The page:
December 17, 2009

The 1996 Laws Are Retroactive – Dominican Deported in 2009 for 1990 Crime

“Harold” was born in 1965 in Santo Domingo. He does not remember much about the neighborhood he grew up in, as he left the island when he was eight years old. In 1973, Harold moved with his family to Washington Heights, as a legal permanent resident of the United States. Harold finished high school at George Washington High School in that same neighborhood.

Harold tried college out for a while, but decided to try his lot in the labor force. He worked in grocery stores and other odd jobs until he landed a stable job in a mailing company. Harold worked there for six years until the company closed down and the entire staff was laid off.

In 1990, Harold found himself unemployed, and he had just had a baby girl with a Puerto Rican woman. She also worked at the mailing company, so both were out of work. There were plenty of opportunities for Harold to sell drugs in Washington Heights, and he began to sell drugs to support his family. Not too long after he started, Harold was caught and charged with criminal sale of $5 worth of crack cocaine. He was sentenced to three years probation, and decided that the criminal lifestyle was not for him.

Harold never got into trouble with the police again; went back to working in the formal labor market. He worked at Starbucks and at a construction company and became a handy-man. Things were going well for Harold; he learned how to repair all sorts of home appliances and made a living repairing things. He split up with the mother of his two children, but they kept in contact. He met another woman, and they bought a house together.

In 2007, three years after Harold and his wife bought a house, he began to have problems with his children’s mother over child support. One of his daughters was too old to receive child support, but the other was 15, and thus was eligible for another two years. Harold went to court several times to explain his side of the story. Each time, he was given an extension and another court date. However, Harold made a mistake with one of his court dates and forgot to show up. The detective called him to remind him, and Harold left work to go to court. He arrived late, and tried to explain his lateness.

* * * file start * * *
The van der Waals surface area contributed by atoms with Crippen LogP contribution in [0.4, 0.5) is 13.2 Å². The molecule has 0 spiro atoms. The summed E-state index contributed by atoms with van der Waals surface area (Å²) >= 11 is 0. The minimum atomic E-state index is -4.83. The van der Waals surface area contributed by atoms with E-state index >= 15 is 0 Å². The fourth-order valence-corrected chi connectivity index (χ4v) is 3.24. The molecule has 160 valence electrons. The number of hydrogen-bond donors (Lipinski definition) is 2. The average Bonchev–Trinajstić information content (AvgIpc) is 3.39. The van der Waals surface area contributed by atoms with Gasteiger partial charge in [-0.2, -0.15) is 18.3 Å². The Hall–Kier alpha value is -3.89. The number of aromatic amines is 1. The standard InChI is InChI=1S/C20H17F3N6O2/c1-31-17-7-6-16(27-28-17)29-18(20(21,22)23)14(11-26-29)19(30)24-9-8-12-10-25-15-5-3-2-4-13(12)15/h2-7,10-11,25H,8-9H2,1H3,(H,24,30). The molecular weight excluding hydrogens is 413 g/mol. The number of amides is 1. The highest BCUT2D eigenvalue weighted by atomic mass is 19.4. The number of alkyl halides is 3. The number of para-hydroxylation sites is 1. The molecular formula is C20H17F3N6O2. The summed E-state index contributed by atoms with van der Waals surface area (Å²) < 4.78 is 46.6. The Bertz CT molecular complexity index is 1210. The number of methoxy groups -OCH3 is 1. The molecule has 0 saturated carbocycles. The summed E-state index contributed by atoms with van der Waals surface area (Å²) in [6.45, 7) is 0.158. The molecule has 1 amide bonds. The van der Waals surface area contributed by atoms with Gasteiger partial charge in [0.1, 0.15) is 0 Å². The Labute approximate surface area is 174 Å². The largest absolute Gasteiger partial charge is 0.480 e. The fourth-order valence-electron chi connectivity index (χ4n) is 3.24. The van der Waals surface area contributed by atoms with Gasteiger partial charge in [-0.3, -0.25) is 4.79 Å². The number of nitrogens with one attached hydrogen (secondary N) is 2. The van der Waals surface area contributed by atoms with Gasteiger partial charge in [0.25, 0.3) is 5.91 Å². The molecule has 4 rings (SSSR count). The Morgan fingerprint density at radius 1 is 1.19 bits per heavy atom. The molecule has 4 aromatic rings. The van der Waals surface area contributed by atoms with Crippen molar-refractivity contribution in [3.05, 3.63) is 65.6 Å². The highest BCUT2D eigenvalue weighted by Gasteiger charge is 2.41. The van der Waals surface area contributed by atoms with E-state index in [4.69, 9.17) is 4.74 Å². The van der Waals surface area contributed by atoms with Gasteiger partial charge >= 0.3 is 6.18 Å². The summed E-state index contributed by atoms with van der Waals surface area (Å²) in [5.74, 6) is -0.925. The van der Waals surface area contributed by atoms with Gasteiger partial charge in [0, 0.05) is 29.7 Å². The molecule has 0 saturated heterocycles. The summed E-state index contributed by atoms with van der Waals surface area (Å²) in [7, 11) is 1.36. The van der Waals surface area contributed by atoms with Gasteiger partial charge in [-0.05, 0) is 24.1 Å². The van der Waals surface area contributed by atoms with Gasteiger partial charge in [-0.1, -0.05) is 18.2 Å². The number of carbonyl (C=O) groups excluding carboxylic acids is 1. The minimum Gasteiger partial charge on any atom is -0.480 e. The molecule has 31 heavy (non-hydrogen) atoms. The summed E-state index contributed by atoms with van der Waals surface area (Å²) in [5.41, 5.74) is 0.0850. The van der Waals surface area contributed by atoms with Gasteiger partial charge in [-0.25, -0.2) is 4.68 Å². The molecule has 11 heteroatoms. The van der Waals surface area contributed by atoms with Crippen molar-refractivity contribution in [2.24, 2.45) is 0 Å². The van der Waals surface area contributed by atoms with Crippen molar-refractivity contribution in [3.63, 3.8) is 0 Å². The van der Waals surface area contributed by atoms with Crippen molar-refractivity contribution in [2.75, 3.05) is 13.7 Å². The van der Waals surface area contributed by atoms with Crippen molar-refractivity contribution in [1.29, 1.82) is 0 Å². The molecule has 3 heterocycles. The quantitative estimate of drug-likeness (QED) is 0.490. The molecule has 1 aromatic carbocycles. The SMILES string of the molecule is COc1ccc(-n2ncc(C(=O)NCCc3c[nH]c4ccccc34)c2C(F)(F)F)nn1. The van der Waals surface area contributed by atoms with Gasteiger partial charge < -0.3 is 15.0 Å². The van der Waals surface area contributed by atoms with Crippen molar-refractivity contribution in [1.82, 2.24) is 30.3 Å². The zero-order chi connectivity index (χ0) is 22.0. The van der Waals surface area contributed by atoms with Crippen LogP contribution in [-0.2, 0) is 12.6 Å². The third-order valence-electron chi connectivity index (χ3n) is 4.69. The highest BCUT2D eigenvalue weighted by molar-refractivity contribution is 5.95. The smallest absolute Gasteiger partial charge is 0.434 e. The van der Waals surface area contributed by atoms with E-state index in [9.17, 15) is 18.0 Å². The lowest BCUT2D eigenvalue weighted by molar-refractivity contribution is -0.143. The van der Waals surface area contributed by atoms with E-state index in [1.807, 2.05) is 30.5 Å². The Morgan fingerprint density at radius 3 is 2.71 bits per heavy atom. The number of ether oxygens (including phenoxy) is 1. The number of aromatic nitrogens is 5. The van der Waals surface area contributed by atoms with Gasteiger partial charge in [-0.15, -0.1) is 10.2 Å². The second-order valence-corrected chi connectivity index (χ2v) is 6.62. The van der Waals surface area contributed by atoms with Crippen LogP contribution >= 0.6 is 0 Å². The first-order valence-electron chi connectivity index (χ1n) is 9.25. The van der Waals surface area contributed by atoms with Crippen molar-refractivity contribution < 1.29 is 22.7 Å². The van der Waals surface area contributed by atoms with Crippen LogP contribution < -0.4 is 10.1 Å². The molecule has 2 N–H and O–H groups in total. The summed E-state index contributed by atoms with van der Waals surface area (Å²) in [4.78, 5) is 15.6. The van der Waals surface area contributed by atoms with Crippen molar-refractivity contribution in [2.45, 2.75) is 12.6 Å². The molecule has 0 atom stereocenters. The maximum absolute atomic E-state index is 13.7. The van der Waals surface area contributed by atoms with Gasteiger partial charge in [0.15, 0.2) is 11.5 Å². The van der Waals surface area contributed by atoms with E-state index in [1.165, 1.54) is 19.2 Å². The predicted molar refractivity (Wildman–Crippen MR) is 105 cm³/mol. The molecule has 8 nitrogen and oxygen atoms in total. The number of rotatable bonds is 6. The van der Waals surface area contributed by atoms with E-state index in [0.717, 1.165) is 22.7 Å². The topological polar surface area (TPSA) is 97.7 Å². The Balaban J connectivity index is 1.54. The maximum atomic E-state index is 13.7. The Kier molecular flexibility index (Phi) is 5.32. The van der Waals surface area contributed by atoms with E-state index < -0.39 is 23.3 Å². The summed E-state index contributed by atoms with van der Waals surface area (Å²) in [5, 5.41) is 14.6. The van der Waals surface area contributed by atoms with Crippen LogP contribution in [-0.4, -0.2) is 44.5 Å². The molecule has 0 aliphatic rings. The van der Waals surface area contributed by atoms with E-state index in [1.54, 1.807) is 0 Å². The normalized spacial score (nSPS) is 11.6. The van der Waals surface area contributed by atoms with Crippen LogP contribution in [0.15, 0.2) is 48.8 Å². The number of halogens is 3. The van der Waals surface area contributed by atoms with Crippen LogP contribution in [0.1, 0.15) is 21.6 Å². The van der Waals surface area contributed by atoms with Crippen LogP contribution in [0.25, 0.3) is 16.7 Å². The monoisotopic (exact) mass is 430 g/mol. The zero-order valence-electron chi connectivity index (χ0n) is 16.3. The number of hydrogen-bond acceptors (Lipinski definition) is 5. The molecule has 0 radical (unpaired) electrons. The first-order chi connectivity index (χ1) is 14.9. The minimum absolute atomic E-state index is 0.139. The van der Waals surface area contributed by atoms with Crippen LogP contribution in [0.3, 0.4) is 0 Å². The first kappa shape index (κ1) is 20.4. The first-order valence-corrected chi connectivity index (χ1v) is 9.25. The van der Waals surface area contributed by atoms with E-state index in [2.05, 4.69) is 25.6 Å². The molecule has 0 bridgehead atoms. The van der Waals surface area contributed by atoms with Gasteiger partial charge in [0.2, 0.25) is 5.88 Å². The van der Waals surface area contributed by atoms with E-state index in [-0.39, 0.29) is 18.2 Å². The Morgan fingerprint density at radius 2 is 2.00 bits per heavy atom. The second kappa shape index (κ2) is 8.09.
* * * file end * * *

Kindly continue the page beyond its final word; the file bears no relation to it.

The judge, however, thought Harold was trying to avoid his court date, and ordered Harold sentenced to six months in jail for failure to pay child support. Harold served his time. However, instead of being released, he was told he had an immigration hold. Harold had to go to immigration court with regard to his 1990 conviction. Although his case had been closed eighteen years before, and, at the time, there were no immigration consequences to his guilty plea, Harold faced deportation.

Harold got a lawyer from inside the detention facility in Louisiana. She advised him to plead guilty to the charge that the 1990 sale was an aggravated felony, but Harold disagreed. He thought he could win his case. Harold spent eleven months inside an immigration detention facility in Louisiana, fighting his case, sending appeal after appeal. He told me he spent over $300 in stamps. Convinced he eventually would win, he never signed his deportation orders.

That did not stop ICE from deporting him. In October 2009, Harold was deported to the Dominican Republic, the country he left when he was eight years old. He had not been back since he left the DR as a child.

The only people he knew here were his brother, who also had been deported, and his sister, who lives in the DR for part of the year.

Harold finds it hard to adjust to life in the DR. He is used to the laws, customs, and people of New York City. He expressed awe at the fact that here, in the DR, you can drink beer in the park.

Harold went to get a national ID card in Santo Domingo, so that he can begin to look for a job. However, when he got to the office, they told him his birth certificate was false. Now, he has to go to the local office where he was born to get a new one. I asked Harold how he felt when they told him his birth certificate was fake. He said he was scared that he would get in trouble for possession of false documents. But, he didn’t. They just told him to get an authentic one.

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